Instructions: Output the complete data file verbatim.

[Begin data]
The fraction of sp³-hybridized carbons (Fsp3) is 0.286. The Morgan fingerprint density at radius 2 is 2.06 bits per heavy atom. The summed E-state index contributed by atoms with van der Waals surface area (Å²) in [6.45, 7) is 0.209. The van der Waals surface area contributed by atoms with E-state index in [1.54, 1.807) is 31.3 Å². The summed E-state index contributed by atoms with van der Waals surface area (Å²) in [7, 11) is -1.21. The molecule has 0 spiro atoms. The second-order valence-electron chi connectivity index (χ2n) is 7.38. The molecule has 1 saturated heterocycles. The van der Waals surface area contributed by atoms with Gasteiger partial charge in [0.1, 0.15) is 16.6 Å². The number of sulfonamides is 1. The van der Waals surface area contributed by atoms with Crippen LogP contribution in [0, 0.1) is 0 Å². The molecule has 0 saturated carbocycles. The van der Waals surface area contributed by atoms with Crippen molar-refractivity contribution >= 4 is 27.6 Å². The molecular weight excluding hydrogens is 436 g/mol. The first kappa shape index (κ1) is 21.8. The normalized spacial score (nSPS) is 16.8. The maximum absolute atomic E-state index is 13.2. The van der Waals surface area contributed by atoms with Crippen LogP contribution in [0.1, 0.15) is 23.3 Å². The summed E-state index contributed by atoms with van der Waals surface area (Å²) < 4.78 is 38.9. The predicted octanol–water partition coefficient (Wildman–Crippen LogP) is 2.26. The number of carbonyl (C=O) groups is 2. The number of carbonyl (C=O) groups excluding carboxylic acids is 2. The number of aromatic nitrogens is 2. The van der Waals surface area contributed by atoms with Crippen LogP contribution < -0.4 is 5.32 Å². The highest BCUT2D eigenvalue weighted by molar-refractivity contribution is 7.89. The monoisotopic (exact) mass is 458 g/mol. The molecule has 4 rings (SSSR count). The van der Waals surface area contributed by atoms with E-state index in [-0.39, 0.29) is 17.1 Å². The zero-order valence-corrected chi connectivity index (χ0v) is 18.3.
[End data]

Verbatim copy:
The fraction of sp³-hybridized carbons (Fsp3) is 0.286. The Morgan fingerprint density at radius 2 is 2.06 bits per heavy atom. The summed E-state index contributed by atoms with van der Waals surface area (Å²) in [6.45, 7) is 0.209. The van der Waals surface area contributed by atoms with E-state index in [1.54, 1.807) is 31.3 Å². The summed E-state index contributed by atoms with van der Waals surface area (Å²) in [7, 11) is -1.21. The molecule has 0 spiro atoms. The second-order valence-electron chi connectivity index (χ2n) is 7.38. The molecule has 1 saturated heterocycles. The van der Waals surface area contributed by atoms with Gasteiger partial charge in [0.1, 0.15) is 16.6 Å². The number of sulfonamides is 1. The van der Waals surface area contributed by atoms with Crippen LogP contribution in [0, 0.1) is 0 Å². The molecule has 0 saturated carbocycles. The van der Waals surface area contributed by atoms with Crippen molar-refractivity contribution >= 4 is 27.6 Å². The molecular weight excluding hydrogens is 436 g/mol. The first kappa shape index (κ1) is 21.8. The normalized spacial score (nSPS) is 16.8. The maximum absolute atomic E-state index is 13.2. The van der Waals surface area contributed by atoms with Crippen LogP contribution in [0.1, 0.15) is 23.3 Å². The summed E-state index contributed by atoms with van der Waals surface area (Å²) < 4.78 is 38.9. The predicted octanol–water partition coefficient (Wildman–Crippen LogP) is 2.26. The number of carbonyl (C=O) groups is 2. The number of carbonyl (C=O) groups excluding carboxylic acids is 2. The number of aromatic nitrogens is 2. The van der Waals surface area contributed by atoms with Crippen LogP contribution < -0.4 is 5.32 Å². The highest BCUT2D eigenvalue weighted by molar-refractivity contribution is 7.89. The monoisotopic (exact) mass is 458 g/mol. The molecule has 4 rings (SSSR count). The van der Waals surface area contributed by atoms with E-state index in [-0.39, 0.29) is 17.1 Å². The zero-order valence-corrected chi connectivity index (χ0v) is 18.3.